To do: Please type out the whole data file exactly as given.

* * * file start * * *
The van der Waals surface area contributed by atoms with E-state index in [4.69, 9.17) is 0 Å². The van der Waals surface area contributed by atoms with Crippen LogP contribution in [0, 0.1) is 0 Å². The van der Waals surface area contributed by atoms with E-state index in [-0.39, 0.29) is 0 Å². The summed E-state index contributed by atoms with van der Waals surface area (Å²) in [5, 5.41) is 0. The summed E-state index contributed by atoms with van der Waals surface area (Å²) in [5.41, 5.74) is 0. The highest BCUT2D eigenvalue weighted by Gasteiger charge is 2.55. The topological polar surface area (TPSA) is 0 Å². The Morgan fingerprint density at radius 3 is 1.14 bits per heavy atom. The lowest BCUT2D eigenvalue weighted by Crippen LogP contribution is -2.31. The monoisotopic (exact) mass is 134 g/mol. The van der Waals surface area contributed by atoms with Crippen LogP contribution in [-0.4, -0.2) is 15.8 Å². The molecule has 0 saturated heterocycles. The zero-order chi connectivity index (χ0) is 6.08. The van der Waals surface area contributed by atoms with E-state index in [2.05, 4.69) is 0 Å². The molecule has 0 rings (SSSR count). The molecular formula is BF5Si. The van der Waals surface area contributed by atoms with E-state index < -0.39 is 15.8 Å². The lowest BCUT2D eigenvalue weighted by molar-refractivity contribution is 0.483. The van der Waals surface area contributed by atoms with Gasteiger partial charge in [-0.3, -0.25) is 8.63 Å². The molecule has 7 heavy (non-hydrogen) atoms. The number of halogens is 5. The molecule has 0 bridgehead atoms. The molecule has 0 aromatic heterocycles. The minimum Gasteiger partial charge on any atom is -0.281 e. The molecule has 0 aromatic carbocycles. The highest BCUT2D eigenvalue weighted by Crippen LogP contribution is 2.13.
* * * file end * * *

The van der Waals surface area contributed by atoms with E-state index in [4.69, 9.17) is 0 Å². The van der Waals surface area contributed by atoms with Crippen LogP contribution in [0, 0.1) is 0 Å². The van der Waals surface area contributed by atoms with E-state index in [-0.39, 0.29) is 0 Å². The summed E-state index contributed by atoms with van der Waals surface area (Å²) in [5, 5.41) is 0. The summed E-state index contributed by atoms with van der Waals surface area (Å²) in [5.41, 5.74) is 0. The highest BCUT2D eigenvalue weighted by Gasteiger charge is 2.55. The topological polar surface area (TPSA) is 0 Å². The Morgan fingerprint density at radius 3 is 1.14 bits per heavy atom. The lowest BCUT2D eigenvalue weighted by Crippen LogP contribution is -2.31. The monoisotopic (exact) mass is 134 g/mol. The van der Waals surface area contributed by atoms with Crippen LogP contribution in [-0.4, -0.2) is 15.8 Å². The molecule has 0 saturated heterocycles. The zero-order chi connectivity index (χ0) is 6.08. The van der Waals surface area contributed by atoms with E-state index in [2.05, 4.69) is 0 Å². The molecule has 0 rings (SSSR count). The molecular formula is BF5Si. The van der Waals surface area contributed by atoms with E-state index < -0.39 is 15.8 Å². The lowest BCUT2D eigenvalue weighted by molar-refractivity contribution is 0.483. The van der Waals surface area contributed by atoms with Gasteiger partial charge in [-0.3, -0.25) is 8.63 Å². The molecule has 7 heavy (non-hydrogen) atoms. The number of halogens is 5. The molecule has 0 bridgehead atoms. The molecule has 0 aromatic heterocycles. The minimum Gasteiger partial charge on any atom is -0.281 e. The molecule has 0 aromatic carbocycles. The highest BCUT2D eigenvalue weighted by Crippen LogP contribution is 2.13.